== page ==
This is the fourth article in our series helping you find an accountant.
"Does you accountant provide you regularly with the financial information you need to steer your business to the success you planned for?"
This question sums up what a proactive account should do for your business. Anything less should at least raise a question mark about the level of service your receive. If you are in any way unhappy about your relationship with your accountant, it’s time to start looking elsewhere for the service your business needs.
Take Stock of What Is Not Right
The preceding articles in the Changing Accountants series introduced you to the reasons for change, how to assess whether the prospective candidates can be trusted to provide the service you need, and why so many business owners (wrongly) shy away from taking this important step.
To provide your business with everything it requires for its success you need take stock of what is not right with the service you receive from your accountants.
Here is a list of questions that define the absolute minimum requirements they need to fulfil:
- Can you see them when you need to?
- Do they have sufficient time for you?
- Do they communicate?
- Do they miss deadlines that result in penalties?
- Is the financial information they provide complete?
- Do they charge a fixed fee or do they keep sending unpredictable fees and surcharges?
You get the picture. When you know what is wrong, you can address the issues.
Are your accountants able to remedy the situation? Or are you obliged to look for a new service provider?
Evaluating a New Accountant
Your own list of what is wrong will provide you with your own criteria that will help you find the right candidate for your business.
Here are a few more points to add to your list. These questions drill down into the finer details:
- Are they approachable and sensitive to your and your business’ needs?
- Do they use accountancy jargon or speak in a language you can understand?
- Do they have genuine experience of how business works?
- Do they have real insight into your industry sector?
- Will they make specific and practical recommendations?
- Will they be able to help you bring deals together?
This list and the information in the preceding articles in this series should give you the confidence that you will not end up with more of the same but find accountants that will be a real asset to your business.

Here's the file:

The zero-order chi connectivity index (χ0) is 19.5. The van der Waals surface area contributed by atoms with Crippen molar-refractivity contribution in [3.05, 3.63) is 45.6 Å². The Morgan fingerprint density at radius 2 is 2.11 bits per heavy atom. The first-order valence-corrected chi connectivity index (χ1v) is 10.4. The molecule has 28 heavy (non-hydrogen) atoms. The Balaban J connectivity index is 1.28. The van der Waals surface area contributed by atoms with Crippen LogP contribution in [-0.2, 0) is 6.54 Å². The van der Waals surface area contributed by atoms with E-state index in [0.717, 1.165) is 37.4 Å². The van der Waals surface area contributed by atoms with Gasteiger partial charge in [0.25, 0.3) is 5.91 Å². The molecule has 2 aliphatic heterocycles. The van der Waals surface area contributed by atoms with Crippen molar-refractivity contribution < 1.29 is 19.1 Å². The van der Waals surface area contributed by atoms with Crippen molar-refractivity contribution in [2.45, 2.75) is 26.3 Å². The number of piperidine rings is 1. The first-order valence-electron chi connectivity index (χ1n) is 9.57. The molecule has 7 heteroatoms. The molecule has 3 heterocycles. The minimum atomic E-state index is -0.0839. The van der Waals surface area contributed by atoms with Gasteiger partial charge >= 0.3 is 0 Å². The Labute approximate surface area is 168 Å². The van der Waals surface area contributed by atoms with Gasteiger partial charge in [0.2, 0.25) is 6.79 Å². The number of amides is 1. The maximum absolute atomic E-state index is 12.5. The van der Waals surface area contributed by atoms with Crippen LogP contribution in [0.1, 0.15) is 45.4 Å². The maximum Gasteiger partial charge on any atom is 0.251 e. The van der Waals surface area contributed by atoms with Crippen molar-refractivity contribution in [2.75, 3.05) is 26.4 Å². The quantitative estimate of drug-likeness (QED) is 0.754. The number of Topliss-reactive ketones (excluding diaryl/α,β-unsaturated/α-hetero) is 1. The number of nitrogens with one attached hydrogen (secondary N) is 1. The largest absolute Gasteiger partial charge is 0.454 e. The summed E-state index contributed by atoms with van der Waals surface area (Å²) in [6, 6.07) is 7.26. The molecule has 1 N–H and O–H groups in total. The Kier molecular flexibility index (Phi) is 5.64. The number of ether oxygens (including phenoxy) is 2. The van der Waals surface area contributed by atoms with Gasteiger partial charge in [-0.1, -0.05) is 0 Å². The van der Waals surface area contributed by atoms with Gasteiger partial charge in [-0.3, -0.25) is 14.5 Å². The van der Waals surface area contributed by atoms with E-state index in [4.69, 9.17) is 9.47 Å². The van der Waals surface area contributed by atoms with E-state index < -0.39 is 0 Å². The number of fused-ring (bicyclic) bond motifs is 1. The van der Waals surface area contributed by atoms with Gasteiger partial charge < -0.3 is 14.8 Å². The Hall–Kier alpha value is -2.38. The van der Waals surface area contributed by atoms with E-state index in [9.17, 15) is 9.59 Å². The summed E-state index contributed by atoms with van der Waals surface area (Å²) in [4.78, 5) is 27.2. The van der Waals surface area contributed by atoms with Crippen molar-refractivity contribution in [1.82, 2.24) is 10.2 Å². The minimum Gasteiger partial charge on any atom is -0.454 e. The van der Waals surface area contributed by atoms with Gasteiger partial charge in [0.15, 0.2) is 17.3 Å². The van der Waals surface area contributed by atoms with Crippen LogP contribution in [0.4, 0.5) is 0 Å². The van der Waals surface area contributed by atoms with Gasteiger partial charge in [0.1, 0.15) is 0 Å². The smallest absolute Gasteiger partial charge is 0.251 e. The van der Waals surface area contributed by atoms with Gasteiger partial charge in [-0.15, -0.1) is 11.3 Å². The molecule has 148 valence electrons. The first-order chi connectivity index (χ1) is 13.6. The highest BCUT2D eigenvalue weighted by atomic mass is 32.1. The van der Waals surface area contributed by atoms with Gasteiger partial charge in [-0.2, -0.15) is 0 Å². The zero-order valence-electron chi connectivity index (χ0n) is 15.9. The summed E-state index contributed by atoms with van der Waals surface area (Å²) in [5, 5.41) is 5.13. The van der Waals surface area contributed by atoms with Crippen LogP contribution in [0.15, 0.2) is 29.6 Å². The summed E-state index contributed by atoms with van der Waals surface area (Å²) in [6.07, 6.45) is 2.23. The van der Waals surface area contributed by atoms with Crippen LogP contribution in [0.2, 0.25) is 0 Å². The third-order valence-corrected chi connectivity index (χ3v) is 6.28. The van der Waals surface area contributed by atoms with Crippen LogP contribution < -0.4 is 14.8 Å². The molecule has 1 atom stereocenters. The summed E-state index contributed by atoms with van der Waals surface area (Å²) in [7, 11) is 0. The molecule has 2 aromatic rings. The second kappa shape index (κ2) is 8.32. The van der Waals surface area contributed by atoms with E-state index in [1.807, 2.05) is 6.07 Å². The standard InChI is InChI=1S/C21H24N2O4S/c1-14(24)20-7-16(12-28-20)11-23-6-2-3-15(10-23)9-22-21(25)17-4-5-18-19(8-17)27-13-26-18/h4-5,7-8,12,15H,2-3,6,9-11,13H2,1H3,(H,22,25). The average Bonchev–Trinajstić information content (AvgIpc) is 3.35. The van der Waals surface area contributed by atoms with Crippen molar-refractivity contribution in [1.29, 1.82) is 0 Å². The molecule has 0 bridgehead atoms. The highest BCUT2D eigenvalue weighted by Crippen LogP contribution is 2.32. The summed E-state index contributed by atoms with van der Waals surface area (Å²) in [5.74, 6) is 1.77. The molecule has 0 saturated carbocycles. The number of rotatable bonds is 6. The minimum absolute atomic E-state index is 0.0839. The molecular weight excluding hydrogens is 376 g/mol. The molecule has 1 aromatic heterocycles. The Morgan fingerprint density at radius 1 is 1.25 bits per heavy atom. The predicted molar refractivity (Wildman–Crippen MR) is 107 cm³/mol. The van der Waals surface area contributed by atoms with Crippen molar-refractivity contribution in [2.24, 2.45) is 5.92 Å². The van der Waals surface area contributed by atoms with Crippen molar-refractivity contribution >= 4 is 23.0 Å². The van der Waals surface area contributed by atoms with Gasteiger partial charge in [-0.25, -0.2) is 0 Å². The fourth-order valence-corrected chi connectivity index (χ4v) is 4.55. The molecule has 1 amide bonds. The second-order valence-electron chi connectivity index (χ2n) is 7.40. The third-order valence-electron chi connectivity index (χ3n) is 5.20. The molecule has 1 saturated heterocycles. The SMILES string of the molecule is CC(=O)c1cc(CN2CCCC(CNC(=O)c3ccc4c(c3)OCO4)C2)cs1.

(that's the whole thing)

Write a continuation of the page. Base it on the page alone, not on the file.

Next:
The next step is finding accountants to interview.
Ask colleagues, friends and family. Word of mouth and personal recommendations are great starting points but don’t stop there.
Search for local accountants on the internet. Look at their websites and contact them for an appointment if the first impression satisfies you.
Look for websites that offer to put you in touch with selected accountants. Type in phrases such as "I need an accountant" or "how to find an accountant." Search results for the latter will list institutes and organisations that regulate the profession and can help you find other local accountants who are members of these professional bodies.
Once you have your list of potential candidates, call, email or contact them through their website to make an appointment for an exploratory chat. The next article in this series will give you a number of questions to ask and points to raise that complement your own list of urgent issues.
Switching Accountants Is Easy
At the meeting, discuss your requirements and any business issues or concerns you may have.
Don’t hold back.
Once you have decided to switch, your new accountants need your permission in writing to obtain a copy of your accounting and tax records. This is done by signing a simple authorisation letter, which they should be able to provide. They will then do what is necessary to obtain your records.
Your new accountants will write to your current accountant notifying them of your intention to change. They will also provide you with a letter of engagement setting out your requirements and their duties as your new accountant. Make sure that all fees and charges are clearly spelled out in your agreement, too, to protect you from unpleasant surprises.
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